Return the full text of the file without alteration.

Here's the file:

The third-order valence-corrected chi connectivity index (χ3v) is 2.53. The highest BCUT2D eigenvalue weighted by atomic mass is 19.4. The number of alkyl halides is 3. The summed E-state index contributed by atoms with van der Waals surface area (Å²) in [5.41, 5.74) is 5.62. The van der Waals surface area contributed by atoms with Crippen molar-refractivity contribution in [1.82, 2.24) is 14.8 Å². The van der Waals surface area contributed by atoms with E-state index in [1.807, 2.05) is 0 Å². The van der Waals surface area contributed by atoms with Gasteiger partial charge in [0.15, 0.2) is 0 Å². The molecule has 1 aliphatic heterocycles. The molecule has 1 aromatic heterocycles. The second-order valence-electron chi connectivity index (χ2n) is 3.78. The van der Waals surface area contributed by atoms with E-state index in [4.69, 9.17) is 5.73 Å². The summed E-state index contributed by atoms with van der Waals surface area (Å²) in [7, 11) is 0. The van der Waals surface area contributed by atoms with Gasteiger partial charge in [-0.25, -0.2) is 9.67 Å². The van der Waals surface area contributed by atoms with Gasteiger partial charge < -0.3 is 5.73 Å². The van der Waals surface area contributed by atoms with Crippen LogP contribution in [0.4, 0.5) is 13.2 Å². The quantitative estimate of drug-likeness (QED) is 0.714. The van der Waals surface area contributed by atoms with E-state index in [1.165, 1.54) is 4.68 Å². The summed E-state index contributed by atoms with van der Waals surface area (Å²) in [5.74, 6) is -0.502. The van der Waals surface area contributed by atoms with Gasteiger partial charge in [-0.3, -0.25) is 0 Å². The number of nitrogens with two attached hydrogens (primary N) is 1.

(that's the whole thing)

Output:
The third-order valence-corrected chi connectivity index (χ3v) is 2.53. The highest BCUT2D eigenvalue weighted by atomic mass is 19.4. The number of alkyl halides is 3. The summed E-state index contributed by atoms with van der Waals surface area (Å²) in [5.41, 5.74) is 5.62. The van der Waals surface area contributed by atoms with Crippen molar-refractivity contribution in [1.82, 2.24) is 14.8 Å². The van der Waals surface area contributed by atoms with E-state index in [1.807, 2.05) is 0 Å². The van der Waals surface area contributed by atoms with Gasteiger partial charge in [0.15, 0.2) is 0 Å². The molecule has 1 aliphatic heterocycles. The molecule has 1 aromatic heterocycles. The second-order valence-electron chi connectivity index (χ2n) is 3.78. The van der Waals surface area contributed by atoms with E-state index in [4.69, 9.17) is 5.73 Å². The summed E-state index contributed by atoms with van der Waals surface area (Å²) in [7, 11) is 0. The van der Waals surface area contributed by atoms with Gasteiger partial charge in [-0.25, -0.2) is 9.67 Å². The van der Waals surface area contributed by atoms with Gasteiger partial charge < -0.3 is 5.73 Å². The van der Waals surface area contributed by atoms with Crippen LogP contribution in [0.4, 0.5) is 13.2 Å². The quantitative estimate of drug-likeness (QED) is 0.714. The van der Waals surface area contributed by atoms with E-state index in [1.165, 1.54) is 4.68 Å². The summed E-state index contributed by atoms with van der Waals surface area (Å²) in [5.74, 6) is -0.502. The van der Waals surface area contributed by atoms with Gasteiger partial charge in [-0.3, -0.25) is 0 Å². The number of nitrogens with two attached hydrogens (primary N) is 1.